Spicy Shrimp with Fried Plantains and Mango Avocado Salsa

I left August 29, and I’ve finally returned. I’ve seen Kenya- the Masai Mara, Nairobi, Mombasa, Diani Beach- hiked in New Hampshire and dined in Boston, battled sandflies in Michigan, worked in Atlanta, celebrated weddings in North Carolina, biked Orange County, waved at seals in La Jolla, and shopped in Los Angeles. Two months, and more travel than I could possibly squeeze into a (relatively) functioning work schedule, and I wait on the edge of my seat to finally settle down and relax in Chicago. It’s the right moment, see, because while the dog days of summer and picturesque, perfect days of early fall are tantalizingly beautiful along the Chicago lakefront, they are also days of activity and adventure. You can’t slow down; I won’t slow down; not until the leaves fall. So here it is, the first day I could smell the crispness to the air, the undefinable quality that forebodes the dropping temperatures and the consequently required heavy jackets. After four years in and outside this city, it feels almost comforting to notice this change. While Chicago thrives in the summer, at its heart, it is a winter city. Many may argue against that, but genuinely, those who live here endure and make magic of these (truly) 8 months of cold weather. So much so, that it only feels right, somewhat like a homecoming, to be back among the chilly air and more brusque breezes. No one will admit to liking it; far from it. I’d rather perpetual September and October for the rest of time. But it is calming, to be on this side of things. I’m ready to slow down, embrace it, and warm up by the artificial dry heat of my antiquated radiators. This is made significantly better by a pumpkin-clove candle from Anthropologie, which is the best smelling thing to ever enter my apartment. All I need now is the return of my dachshunds.

I had intended on sharing a recipe for sweet potato ramen in a curried broth, which was excellent, innovative, and aesthetic. But, somehow, I threw out the recipe. Usually I remember a recipe well enough, but I can’t be certain in this one, and it’s worth doing right. I’ll have to repeat the process (possibly not burn my hands on the soft boiled egg next time), and share in the coming months. What I’m sharing today is, quite obviously, a remnant from my weeks doing Whole 30. The biggest problem with Whole 30 is going to Kenya immediately afterward and forgetting all of it. Problem? Maybe that’s the best thing to do. Regardless, I did eat well during that challenge, from a health and flavor standpoint, and some recipes bear posting, even outside of my current dietary restraints (of which I have none). So, without further ado, a very delicious, albeit distinctly summery, dinner.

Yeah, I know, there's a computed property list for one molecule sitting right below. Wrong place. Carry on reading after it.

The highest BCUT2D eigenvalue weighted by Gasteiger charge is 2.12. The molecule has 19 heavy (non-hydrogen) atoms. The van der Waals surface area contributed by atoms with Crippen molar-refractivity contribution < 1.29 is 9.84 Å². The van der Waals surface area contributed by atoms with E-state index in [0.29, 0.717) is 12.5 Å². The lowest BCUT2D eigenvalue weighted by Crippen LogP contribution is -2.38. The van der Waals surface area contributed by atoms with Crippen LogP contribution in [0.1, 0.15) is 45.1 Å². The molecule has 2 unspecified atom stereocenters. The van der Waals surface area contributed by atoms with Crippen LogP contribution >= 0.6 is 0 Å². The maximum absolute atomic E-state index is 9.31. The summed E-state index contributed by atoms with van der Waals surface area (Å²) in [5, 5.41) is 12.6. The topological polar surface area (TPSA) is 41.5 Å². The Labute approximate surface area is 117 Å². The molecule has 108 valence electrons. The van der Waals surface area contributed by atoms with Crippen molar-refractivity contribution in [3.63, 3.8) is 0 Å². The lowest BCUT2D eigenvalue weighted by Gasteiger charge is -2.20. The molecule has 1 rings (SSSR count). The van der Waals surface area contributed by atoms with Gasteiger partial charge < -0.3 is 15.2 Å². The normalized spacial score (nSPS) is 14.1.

shrimp and plantains

Spicy Shrimp with Fried Plantains and Mango Avocado Salsa

Serves 4

  • 1 lb large raw shrimp, peeled and deveined, tossed in the juice of 1 lemon
  • 1 tbsp. coconut oil
  • 1/4 tsp smoked paprika
  • 1/4 tsp red pepper flake
  • 1/8 tsp cayenne
  • 2 plantains, peeled and sliced
  • 2 tbsp. ghee
  • 2 avocado, diced
  • 2 mango, diced
  • 1 shallot, minced
  • 1 lemon, juiced
  • Salt & pepper

In a mixing bowl, toss together the avocado, mango, shallot, and lemon juice, and season with salt and pepper.

In a large sauté pan, heat the coconut oil over medium heat. Add the shrimp and season with the spices above. Turn after 2-3 minutes, once the bottom side is appearing lightly pink and opaque. Cook another 2-3 minutes and remove from the pan.

In the same sauté pan, add 2 tbsp ghee over medium high heat. Add the plantains and toast for 2-4 minutes, until golden brown. Flip and cooked the alternative side. Season with salt and pepper. Remove from the pan.

Plate the shrimp and plantains with a side of the mango avocado salsa. Enjoy!

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Pineapple Teriyaki Shrimp

This is my 52nd post for this blog. I didn’t realize the 50th was the 50th, and also missed noting the 51st, so here: I’m calling out my 52nd. My posting frequency has slowed some since the beginning, in part due to an exhausted schedule, in part due to more nights out on warm evenings. I have all of these things I wish to spotlight, and I keep pushing back recipes thinking they’ll be more fitting for another time. But I intend to keep this going, even if slowly, in expectation that with time I blog all I have to share. I am kind of curious if eventually I’ll run out of ideas, like maybe the 203rd post, and have to stop. Or does taste and experience change enough to keep a continuous fodder for this small, insignificant space? Maybe it’s more likely I run out of steam before I run out of ideas. Who’s to say.

I’m also very nearly approaching the time at which I can no longer say “From a Chicago Kitchen,” which makes me sad. I doubt I’ll change it; I’ll just take the route most Suburbanites take, who say they’re Chicagoans in a greater-Chicago perspective. I hope whatever kitchen I have next has good lighting.

Anyways, this recipe is a great one, I think, for the beginnings of summer. I probably prepared it a few weeks ago now, so I’d expect pineapples would be even more ripe and delicious. I admit I didn’t make my own Teriyaki sauce- I’ve never had a very comprehensive Asian pantry to make things from scratch on a whim- but I certainly didn’t just toss the shrimp with something out of a bottle. There were a few bottles involved! I also ran out of Sriracha (the most terrible of crimes), but I’m including it in the recipe because of course it should be included.